Signs and Symptoms
Forget your keys again? Was it your turn to pick the kids up? Did you find yourself spacing out while the boss was talking to you and you’re way behind on that project? You are not alone . . .
More than 4 million American women have ADHD and don’t know it, says Patricia Quinn, M.D., a developmental pediatrician and co-founder and director of the National Center for Girls and Women with ADHD in Washington D.C.
So why are people in the dark about ADHD in women, a brain disorder that can make them more distractible, inattentive or impulsive?
“Women are very good at compensating, coping, staying up late and working very hard. They really suffer silently,” says Dr. Quinn.
In fact, most women don’t find out they have ADHD until 38, about the same time their children are diagnosed. “They usually get diagnosed when the [stresses in their lives] outweigh their ability to compensate,” Dr. Quinn adds. There’s good news, though: It’s controllable through a combination of behavioral therapies and medication, she says.
How do you know you have ADHD?
Many times it is normal to forget your keys but when you never can find your keys, that’s the problem, says Quinn.
How else do you know if you have ADHD?
The basic adult ADHD symptoms are the same for men and women: inattentiveness, impulsivity and hyperactivity. You have to have them for at least six months.
They’re usually pervasive and affect you throughout the day. We also look for family history.
Does ADHD in women show up the same way it does in men?
Women and girls with ADHD are more likely to internalize symptoms and become anxious. Symptoms most often reported by women are dysphoria [unhappiness], inattention, organization problems and impulsive behaviors.
By contrast, men report more problems with conduct, learning and attention, greater stress intolerance and poor social skills.
The hyperactivity component in women may be very different from that in boys and men.
For men, it tends to be external motor activity; for girls, it’s more fidgeting and twirling their hair. With females, [you see more] hyper-talkativeness. They’re out of control emotionally.
Why does ADHD in women manifest different symptoms?
Women have fluctuating estrogen levels. As they head into menopause in their early 40s, we see estrogen levels start to go down. This affects neurotransmitters [chemicals that transmit signals between nerve cells and other cells] in the brain, such as dopamine, serotonin and noradrenaline.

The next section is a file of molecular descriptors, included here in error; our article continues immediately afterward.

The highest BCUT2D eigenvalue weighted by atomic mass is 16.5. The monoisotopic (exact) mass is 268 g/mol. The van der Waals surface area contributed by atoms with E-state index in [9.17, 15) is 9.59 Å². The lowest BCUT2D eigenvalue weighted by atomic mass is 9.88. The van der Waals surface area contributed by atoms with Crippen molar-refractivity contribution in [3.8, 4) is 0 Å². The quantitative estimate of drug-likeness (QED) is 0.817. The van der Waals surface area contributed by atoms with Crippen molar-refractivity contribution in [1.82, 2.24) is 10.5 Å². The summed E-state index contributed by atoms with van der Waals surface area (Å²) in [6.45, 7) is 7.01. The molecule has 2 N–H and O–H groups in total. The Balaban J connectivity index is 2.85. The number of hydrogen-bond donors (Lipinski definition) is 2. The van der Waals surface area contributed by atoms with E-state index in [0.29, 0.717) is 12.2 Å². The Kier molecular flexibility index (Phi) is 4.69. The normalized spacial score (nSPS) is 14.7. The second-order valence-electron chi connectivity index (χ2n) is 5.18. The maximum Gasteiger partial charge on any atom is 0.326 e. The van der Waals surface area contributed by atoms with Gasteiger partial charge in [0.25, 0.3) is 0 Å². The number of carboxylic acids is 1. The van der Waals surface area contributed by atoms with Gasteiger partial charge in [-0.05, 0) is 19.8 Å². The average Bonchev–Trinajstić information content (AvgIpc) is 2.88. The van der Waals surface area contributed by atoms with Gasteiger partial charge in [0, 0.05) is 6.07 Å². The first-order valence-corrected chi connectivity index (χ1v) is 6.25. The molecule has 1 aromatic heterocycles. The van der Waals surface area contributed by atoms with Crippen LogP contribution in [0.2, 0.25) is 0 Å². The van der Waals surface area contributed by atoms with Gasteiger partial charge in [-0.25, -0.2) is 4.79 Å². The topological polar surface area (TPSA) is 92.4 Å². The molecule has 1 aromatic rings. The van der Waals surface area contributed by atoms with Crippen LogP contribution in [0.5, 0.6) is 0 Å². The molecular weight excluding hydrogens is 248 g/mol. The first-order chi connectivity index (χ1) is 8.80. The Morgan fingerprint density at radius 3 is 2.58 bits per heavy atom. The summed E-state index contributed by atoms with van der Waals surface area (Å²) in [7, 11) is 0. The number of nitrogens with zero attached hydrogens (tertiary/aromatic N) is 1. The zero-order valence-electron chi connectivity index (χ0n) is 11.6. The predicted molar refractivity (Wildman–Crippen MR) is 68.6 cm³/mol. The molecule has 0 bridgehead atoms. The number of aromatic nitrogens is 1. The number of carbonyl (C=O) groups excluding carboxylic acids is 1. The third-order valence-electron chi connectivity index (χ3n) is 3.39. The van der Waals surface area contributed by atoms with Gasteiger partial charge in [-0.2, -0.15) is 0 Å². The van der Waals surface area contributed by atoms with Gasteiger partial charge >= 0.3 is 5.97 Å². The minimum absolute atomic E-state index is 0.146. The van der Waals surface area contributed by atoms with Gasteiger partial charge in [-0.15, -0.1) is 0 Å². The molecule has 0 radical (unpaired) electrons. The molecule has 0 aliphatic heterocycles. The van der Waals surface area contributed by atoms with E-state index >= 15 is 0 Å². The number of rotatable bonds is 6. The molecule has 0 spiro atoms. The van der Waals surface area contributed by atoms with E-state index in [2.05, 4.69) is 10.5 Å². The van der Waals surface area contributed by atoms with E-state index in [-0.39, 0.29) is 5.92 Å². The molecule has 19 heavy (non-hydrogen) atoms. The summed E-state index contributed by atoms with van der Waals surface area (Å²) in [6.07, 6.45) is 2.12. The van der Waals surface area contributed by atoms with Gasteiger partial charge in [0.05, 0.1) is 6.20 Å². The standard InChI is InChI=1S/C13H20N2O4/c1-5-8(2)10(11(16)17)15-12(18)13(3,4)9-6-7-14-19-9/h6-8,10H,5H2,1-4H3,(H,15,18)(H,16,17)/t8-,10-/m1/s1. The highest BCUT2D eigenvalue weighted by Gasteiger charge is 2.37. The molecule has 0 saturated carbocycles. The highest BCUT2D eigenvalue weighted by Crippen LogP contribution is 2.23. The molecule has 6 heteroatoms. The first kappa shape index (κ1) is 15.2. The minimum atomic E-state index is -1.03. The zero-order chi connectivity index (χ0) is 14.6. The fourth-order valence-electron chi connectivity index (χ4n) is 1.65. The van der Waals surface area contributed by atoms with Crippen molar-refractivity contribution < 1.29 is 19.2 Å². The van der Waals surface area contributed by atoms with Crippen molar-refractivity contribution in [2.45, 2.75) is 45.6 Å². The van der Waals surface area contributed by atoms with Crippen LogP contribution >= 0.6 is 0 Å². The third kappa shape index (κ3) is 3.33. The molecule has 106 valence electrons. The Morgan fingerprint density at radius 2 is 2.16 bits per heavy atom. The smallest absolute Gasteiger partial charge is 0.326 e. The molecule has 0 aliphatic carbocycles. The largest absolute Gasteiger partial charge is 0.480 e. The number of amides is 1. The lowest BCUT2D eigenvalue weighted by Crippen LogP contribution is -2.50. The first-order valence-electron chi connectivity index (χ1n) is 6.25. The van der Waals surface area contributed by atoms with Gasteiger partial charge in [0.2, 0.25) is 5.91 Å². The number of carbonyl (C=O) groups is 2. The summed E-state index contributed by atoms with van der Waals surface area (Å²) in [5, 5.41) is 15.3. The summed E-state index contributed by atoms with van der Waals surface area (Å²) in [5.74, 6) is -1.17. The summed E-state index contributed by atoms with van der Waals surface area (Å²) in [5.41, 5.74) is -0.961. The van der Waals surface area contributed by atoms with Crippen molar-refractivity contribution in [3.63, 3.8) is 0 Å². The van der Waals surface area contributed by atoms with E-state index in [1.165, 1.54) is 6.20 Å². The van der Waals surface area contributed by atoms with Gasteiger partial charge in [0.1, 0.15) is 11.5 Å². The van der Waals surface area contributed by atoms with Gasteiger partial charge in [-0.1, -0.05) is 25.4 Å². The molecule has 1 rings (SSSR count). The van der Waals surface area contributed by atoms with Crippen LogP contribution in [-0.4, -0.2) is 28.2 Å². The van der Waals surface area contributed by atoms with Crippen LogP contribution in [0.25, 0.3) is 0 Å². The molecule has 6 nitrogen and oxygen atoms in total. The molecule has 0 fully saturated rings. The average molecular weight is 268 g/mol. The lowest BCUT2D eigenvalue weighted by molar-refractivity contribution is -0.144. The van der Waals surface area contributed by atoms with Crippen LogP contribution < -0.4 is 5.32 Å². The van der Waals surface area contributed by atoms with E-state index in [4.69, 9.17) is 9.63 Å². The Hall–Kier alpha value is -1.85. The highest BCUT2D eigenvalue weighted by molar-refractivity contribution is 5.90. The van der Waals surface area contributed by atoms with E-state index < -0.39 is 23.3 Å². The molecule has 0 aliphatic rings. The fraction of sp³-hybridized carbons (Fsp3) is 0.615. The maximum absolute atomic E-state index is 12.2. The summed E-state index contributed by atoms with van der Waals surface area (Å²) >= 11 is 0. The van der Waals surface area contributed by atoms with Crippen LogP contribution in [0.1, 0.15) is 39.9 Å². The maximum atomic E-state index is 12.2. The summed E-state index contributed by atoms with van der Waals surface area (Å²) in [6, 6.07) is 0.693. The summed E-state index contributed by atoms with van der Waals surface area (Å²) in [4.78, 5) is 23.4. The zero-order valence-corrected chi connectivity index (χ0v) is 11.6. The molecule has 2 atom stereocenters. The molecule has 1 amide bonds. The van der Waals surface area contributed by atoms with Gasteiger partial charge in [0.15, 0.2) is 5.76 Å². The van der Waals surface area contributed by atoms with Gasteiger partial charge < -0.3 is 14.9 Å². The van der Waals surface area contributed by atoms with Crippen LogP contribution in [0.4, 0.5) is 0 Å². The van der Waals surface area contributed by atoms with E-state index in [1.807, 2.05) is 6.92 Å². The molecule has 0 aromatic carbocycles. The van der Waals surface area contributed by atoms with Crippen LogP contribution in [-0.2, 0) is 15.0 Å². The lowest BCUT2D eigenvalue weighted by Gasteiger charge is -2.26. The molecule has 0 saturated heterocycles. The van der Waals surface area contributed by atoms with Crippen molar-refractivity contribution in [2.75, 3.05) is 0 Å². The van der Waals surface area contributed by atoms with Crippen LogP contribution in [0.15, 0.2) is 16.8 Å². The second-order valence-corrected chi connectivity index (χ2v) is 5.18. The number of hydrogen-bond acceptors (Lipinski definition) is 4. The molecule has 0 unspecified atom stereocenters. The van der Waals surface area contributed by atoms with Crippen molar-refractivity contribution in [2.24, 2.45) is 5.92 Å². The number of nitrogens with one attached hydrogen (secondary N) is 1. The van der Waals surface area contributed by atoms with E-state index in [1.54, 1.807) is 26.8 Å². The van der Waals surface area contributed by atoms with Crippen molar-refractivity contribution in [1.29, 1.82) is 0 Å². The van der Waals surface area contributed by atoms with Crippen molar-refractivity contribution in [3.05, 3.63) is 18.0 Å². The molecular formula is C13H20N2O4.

Lower estrogen [means] lower dopamine, [which affects reasoning and concentration], making ADHD symptoms worse. If you lower serotonin, you’re going to get depressed and if you raise noradrenaline levels, you’re going to get very agitated.
This is often why a woman will seek help for ADHD for the first time in her late 30s, 40s and early 50s.
What’s ADHD often misdiagnosed as?
People think you’re not very smart. When I diagnose women with ADHD, they often say, “Oh, that’s it – I’m not stupid.” A lot of women get labeled incorrectly as depressed, she continues.
Are women with ADHD more likely to have depression or anxiety?
Women with ADHD are five times more likely to be depressed. People see the depression and treat it, but they don’t get any better.
A lot of women diagnosed with depression really have ADHD. If we diagnose and treat the ADHD, the anxiety and depression go away in about 60% of the cases.
Is it possible to treat ADHD with only behavior modification?
It depends on the person’s problems. In some studies, behavior management has worked very well.
But a lot of parents have ADHD and it’s very hard for them to effectively conduct a behavioral program for their kids.
Medications improve ADHD’s core symptoms – inattention, distractibility, impulsivity and hyperactivity – but they don’t teach you new skills.1
So while you’re able to pay attention long enough to clean your room, you still may not know how to clean your room and get organized. I still may need to teach you those organizational skills. Play Attention was developed to deal with these kinds of difficulties in the executive functioning areas of the brain through the development of cognitive skill sets. To learn more, peruse our website and check out our cognitive games: http://www.playattention.com/play-attention-cognitive-games/. You may learn more about Play Attention at one of our upcoming Speed Webinars: http://www.playattention.com/speed-webinar/
It is important to know that symptoms of ADHD can present very, very differently from person to person, even from woman to woman and across a woman’s lifespan. Understanding this can help. If you are concerned that you may have ADHD, talk with your doctor – even better if you can find a doctor who is experienced in assessing and treating ADHD in women and is knowledgeable about the way hormonal fluctuations and estrogen can affect symptoms.2